TechRussian volunteer corps seizes armored carrier in bold stand against Putin

Russian volunteer corps seizes armored carrier in bold stand against Putin

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5:58 PM EDT, May 14, 2024

Soldiers from the Russian Volunteer Corps have made their presence felt once again. They participated in thwarting an offensive by Putin's army units in the Kharkiv region, notably employing a captured BTR-82A armored personnel carrier among their assets. We delve into the details of this weapon.

The Russian Volunteer Corps is a paramilitary group formed in the wake of Russia's full-scale invasion of Ukraine. It comprises Russians who oppose the Kremlin and support Ukraine's fight for independence. On May 13, they joined forces with Ukraine's defenders to counter the attackers, equipped with, among other resources, a BTR-82A.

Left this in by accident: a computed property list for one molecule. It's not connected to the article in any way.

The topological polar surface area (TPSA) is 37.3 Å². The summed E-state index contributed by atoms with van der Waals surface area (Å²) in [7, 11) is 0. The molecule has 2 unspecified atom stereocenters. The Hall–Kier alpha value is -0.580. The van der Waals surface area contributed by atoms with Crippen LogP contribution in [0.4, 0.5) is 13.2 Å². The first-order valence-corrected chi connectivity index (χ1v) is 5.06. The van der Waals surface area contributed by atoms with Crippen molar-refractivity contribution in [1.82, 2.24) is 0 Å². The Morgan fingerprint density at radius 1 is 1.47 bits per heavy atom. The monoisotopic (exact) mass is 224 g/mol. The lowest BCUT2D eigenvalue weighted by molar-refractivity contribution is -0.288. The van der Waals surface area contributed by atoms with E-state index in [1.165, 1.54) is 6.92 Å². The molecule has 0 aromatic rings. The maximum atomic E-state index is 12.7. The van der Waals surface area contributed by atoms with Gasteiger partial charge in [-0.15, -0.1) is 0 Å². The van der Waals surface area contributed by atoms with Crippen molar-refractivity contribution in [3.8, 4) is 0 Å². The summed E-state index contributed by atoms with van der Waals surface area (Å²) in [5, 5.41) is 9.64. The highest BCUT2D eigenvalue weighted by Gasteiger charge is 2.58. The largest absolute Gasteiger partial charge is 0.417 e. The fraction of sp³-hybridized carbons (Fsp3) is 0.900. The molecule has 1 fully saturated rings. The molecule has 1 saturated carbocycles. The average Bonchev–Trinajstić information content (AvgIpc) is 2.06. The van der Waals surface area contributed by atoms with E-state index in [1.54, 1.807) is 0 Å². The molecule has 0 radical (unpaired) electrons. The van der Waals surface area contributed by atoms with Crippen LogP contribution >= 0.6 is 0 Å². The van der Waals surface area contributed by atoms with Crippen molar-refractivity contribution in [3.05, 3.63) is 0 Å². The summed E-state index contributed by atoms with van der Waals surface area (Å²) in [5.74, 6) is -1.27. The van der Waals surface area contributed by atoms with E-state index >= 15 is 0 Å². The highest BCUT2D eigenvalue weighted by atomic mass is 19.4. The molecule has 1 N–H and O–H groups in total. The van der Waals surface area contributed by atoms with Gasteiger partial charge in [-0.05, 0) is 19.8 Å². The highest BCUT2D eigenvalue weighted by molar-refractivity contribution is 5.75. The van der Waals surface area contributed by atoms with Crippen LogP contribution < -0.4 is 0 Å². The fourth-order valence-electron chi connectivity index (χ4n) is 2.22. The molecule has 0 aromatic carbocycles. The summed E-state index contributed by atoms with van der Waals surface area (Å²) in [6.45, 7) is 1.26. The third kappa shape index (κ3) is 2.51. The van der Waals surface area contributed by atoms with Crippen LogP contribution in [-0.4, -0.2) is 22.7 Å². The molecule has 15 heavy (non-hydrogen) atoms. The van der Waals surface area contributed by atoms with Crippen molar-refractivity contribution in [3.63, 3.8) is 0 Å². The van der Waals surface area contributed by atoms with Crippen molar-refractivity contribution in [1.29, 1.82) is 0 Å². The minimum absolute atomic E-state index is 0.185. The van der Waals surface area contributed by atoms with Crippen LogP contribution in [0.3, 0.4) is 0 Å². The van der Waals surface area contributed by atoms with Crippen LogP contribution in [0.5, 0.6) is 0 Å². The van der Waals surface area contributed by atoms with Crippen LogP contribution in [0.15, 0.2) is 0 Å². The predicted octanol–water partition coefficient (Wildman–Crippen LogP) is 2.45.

BTR-82A: What kind of weapon is it?

The BTR-82A is a modernized Russian-wheeled armored personnel carrier developed by the Arzamas Machinery Plant. It was introduced into service in 2011 and represents the latest in armored vehicle technology within Putin's forces. The BTR-82A variant stands out for its enhanced features, including an armored hull designed to withstand mines and explosive devices, internal anti-shrapnel protection, and an advanced, unmanned turret.

The BTR-82A's crew can engage targets with a 2A72 30 mm cannon and a 7.62 mm machine gun. The vehicle has a day-night sight, enabling effective operations in low-light conditions. Its 8x8 wheel configuration and potent engine propel the BTR-82A to speeds up to about 62 mph.

Notably, the BTR-82A showcased in recent social media footage was seized from Putin's forces in May 2023.

The Russian Volunteer Corps sarcastically commented on Telegram they extend their thanks to the Ministry of Defense of the Russian Federation for the BTR-82A handed over on May 22, 2023. It has now returned home.

It's not the first time Russian paramilitary factions have taken a significant stand against the country’s regular forces. Previous operations, including strikes in the Belgorod and Kursk regions, have received considerable attention.

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